Expensive Shoes Woman abruptly stood up and said, “James, I think you may want to see this,” waving at my laptop. James of the Fancy Suit walked over to the side of my bed and looked at the laptop’s screen. This time I could see the facial expression. It looked like the gas station’s week-old Mexican food was kicking in.

“First off,” he told me firmly, “we do not kill children.” I wondered if, by Gricean Implicature, he meant to say, “We only kill adults”.

“Secondly,” he continued, “I’ve never heard of ‘cryonics’ so I don’t know if I can give it to you. I’ll have to speak to the higher-ups. This isn’t a standard thing like Disney World or meeting Justin Bieber. Are you sure you wouldn’t want one of those?” I was pretty sure I preferred living long enough to get up-close and personal with Saturn’s rings over seeing a bored employee in a silly suit tell kids he was “the real Mickey Mouse”. I told them as much, and also made sure to explain what cryonics was.

“Well, I’m sorry, honey,” the Expensive Shoes Woman said, “but I don’t think that that’s something we do, right James?”

“No, Sarah, I’m pretty sure it’s not.” James replied. He watched me intently, as if trying to estimate how likely it was that I was completely insane.

“Is there anything else we might be able to do for you?” Sarah asked me. “Maybe not Disney World, but there are tons of thing we can do. We make kids happy all the time and I’m sure we could do the same for you.”

I wasn’t happy, though. I was angry. I’d actually been hopeful about getting my head frozen and now hope was dashed yet again. I was even angrier at the various Alternative ‘Medicine’ practitioners who’d done all manner of nonsense to me. Not only had they swindled my parents’ money, but they’d given them hope and taken it away so many times. Now I knew what that felt like. Now I just wanted a way to express all the anger.

>Attempt #3 – Is there any way I can cash in my wish for some symbolic gesture that would qualify as a great big “fuck you” to death itself? Like, basically, a gigantic middle-finger?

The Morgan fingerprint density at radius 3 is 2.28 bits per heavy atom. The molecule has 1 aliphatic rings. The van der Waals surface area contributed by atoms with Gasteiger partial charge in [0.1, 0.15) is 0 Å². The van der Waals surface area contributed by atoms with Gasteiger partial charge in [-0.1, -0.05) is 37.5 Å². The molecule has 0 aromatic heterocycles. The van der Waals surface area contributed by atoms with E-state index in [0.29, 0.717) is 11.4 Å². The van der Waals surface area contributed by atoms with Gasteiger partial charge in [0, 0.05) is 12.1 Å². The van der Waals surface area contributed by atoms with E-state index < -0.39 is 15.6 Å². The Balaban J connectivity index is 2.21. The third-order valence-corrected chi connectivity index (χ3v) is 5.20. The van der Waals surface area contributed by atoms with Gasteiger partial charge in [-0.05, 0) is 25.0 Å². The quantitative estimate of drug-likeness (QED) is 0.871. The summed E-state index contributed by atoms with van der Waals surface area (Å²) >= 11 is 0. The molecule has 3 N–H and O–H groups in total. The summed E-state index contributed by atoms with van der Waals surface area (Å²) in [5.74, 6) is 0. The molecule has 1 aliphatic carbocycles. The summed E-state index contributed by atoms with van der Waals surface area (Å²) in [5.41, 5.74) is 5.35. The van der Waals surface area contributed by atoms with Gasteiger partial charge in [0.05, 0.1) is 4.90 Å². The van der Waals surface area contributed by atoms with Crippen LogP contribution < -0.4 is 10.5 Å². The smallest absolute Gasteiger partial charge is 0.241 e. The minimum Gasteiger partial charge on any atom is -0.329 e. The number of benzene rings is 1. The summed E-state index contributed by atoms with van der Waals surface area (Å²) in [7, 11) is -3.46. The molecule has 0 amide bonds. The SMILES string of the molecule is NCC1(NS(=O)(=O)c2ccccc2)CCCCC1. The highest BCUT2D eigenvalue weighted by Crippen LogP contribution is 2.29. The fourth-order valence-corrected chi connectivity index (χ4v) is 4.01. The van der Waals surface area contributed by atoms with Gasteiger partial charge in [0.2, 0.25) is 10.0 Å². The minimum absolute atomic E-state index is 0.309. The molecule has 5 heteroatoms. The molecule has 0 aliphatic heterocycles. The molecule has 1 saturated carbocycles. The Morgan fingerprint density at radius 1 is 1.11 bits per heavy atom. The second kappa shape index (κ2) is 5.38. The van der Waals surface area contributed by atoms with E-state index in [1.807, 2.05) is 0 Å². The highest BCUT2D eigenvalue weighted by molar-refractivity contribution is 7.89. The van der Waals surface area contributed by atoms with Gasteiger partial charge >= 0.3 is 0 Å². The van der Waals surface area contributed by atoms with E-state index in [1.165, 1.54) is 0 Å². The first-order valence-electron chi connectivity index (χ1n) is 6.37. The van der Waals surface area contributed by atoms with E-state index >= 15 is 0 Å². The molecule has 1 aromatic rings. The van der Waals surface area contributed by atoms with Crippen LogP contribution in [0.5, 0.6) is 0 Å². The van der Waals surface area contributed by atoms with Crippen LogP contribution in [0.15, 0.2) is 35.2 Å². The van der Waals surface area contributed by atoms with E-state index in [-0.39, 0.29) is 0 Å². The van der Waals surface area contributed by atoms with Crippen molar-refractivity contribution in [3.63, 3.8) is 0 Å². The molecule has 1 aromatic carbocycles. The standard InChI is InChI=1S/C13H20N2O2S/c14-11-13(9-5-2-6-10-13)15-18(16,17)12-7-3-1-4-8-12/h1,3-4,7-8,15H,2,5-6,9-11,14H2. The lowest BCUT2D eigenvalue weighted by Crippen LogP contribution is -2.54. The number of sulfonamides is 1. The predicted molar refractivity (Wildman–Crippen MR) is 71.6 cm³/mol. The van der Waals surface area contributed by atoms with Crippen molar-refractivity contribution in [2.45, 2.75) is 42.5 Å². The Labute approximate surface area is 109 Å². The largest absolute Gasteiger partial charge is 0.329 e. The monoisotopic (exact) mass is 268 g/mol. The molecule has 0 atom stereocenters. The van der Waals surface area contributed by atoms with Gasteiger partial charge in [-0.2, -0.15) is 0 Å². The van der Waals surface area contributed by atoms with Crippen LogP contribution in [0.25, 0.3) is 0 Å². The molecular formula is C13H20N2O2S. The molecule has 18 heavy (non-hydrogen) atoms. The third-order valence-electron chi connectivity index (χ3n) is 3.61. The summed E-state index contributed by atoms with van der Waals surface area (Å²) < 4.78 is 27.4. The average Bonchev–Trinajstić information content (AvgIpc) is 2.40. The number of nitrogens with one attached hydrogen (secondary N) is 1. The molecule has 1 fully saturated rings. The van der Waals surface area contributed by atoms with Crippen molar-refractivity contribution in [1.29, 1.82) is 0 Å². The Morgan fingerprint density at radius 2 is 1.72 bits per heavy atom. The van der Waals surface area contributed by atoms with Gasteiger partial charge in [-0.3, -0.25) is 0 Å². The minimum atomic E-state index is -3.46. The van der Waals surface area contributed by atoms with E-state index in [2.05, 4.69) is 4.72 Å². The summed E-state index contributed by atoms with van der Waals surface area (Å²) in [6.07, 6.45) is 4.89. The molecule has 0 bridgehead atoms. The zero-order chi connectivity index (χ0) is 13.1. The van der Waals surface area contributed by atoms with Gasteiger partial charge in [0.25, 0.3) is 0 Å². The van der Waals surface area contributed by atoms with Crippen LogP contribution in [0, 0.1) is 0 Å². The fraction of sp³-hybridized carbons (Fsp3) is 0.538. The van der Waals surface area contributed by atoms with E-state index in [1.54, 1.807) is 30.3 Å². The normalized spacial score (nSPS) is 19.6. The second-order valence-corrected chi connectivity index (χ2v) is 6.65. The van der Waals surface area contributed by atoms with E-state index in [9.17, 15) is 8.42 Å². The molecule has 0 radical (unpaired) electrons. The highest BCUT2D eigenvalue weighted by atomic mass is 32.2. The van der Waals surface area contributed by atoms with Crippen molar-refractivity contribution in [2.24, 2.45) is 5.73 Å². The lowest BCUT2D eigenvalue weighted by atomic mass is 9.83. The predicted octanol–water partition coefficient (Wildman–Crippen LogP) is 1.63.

“We are not building a child a derogatory statue!” James declared, clearly appalled at the notion.

>I didn’t mean that literally. I want to order a metaphorical middle-finger. Any ideas?

“None that I can think of, I’m afraid.” James said, still watching me warily. “Where kids these days even get the notion…”

I slumped in on myself. It was clear to all present that this visit had not been particularly enjoyable to me.

“Look, why don’t you sleep on it?” Sarah asked me. “We’ll come back tomorrow to see if you’ve thought of any, um, grand gestures. We’ll see what we can do, alright?”

I nodded a little glumly. Yeah, I’d think. I never give up on a problem without thinking about it for at least five minutes. I’d be ready by tomorrow.

The next day, the same pair came back to my hospital room. However, this time, I was ready.

“Do you have an idea for a wish this time, darling?” Sarah asked me with a bright smile. She clearly intended to provide enough happiness for both of us. I wondered if she called everyone “sweetie” and “darling” and if the others found it as off-putting as I did. Regardless, I had an answer to her question.

>Yes, I do. First, I have a question of my own: what’s your budget for a wish?

Sarah stared blankly at the screen and then at me. “What?” She asked. “You shouldn’t be asking those questions! We handle the financial side of things. Don’t worry about that stuff.”

>Good thing I didn’t count on you being helpful there and did my own research. According to your website, as of March 2012, the average you spent on a single wish was $7,500. I don’t know how much that’s changed but I think it’s safe to assume that $10,000 is within your price range.

James looked at me sceptically. “What do you want that costs $10,000?”

>Your website lists, among the potential wish categories, “I wish to give”. Well, I wish to give $10,000 to the Against Malaria Foundation. That’s my big “fuck you” to death itself.